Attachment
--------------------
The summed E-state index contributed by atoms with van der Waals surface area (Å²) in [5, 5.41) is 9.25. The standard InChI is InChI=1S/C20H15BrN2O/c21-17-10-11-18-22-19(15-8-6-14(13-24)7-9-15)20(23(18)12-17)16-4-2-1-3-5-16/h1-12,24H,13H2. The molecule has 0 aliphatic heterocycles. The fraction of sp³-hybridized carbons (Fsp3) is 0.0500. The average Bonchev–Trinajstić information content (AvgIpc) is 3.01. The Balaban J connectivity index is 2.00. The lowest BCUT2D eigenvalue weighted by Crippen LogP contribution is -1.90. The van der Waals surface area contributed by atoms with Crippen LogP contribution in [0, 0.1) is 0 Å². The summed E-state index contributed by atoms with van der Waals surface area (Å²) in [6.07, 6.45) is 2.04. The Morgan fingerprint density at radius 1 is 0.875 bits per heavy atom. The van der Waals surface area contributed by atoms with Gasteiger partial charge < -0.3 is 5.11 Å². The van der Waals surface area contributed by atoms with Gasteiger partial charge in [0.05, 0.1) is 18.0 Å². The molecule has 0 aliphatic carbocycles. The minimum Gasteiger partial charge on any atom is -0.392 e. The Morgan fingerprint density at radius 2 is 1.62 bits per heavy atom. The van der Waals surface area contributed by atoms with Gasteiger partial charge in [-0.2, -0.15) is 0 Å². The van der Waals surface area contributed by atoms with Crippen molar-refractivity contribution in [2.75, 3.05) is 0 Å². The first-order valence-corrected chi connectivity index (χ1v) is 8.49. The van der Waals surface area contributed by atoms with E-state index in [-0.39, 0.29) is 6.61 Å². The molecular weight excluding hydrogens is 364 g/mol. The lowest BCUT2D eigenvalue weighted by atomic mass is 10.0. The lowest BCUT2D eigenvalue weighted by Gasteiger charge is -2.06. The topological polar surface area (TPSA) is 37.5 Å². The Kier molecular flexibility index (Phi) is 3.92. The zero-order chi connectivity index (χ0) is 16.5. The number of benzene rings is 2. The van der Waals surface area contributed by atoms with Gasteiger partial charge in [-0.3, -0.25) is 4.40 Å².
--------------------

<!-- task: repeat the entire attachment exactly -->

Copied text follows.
The summed E-state index contributed by atoms with van der Waals surface area (Å²) in [5, 5.41) is 9.25. The standard InChI is InChI=1S/C20H15BrN2O/c21-17-10-11-18-22-19(15-8-6-14(13-24)7-9-15)20(23(18)12-17)16-4-2-1-3-5-16/h1-12,24H,13H2. The molecule has 0 aliphatic heterocycles. The fraction of sp³-hybridized carbons (Fsp3) is 0.0500. The average Bonchev–Trinajstić information content (AvgIpc) is 3.01. The Balaban J connectivity index is 2.00. The lowest BCUT2D eigenvalue weighted by Crippen LogP contribution is -1.90. The van der Waals surface area contributed by atoms with Crippen LogP contribution in [0, 0.1) is 0 Å². The summed E-state index contributed by atoms with van der Waals surface area (Å²) in [6.07, 6.45) is 2.04. The Morgan fingerprint density at radius 1 is 0.875 bits per heavy atom. The van der Waals surface area contributed by atoms with Gasteiger partial charge < -0.3 is 5.11 Å². The van der Waals surface area contributed by atoms with Gasteiger partial charge in [0.05, 0.1) is 18.0 Å². The molecule has 0 aliphatic carbocycles. The minimum Gasteiger partial charge on any atom is -0.392 e. The Morgan fingerprint density at radius 2 is 1.62 bits per heavy atom. The van der Waals surface area contributed by atoms with Gasteiger partial charge in [-0.2, -0.15) is 0 Å². The van der Waals surface area contributed by atoms with Crippen molar-refractivity contribution in [2.75, 3.05) is 0 Å². The first-order valence-corrected chi connectivity index (χ1v) is 8.49. The van der Waals surface area contributed by atoms with E-state index in [-0.39, 0.29) is 6.61 Å². The molecular weight excluding hydrogens is 364 g/mol. The lowest BCUT2D eigenvalue weighted by atomic mass is 10.0. The lowest BCUT2D eigenvalue weighted by Gasteiger charge is -2.06. The topological polar surface area (TPSA) is 37.5 Å². The Kier molecular flexibility index (Phi) is 3.92. The zero-order chi connectivity index (χ0) is 16.5. The number of benzene rings is 2. The van der Waals surface area contributed by atoms with Gasteiger partial charge in [-0.3, -0.25) is 4.40 Å².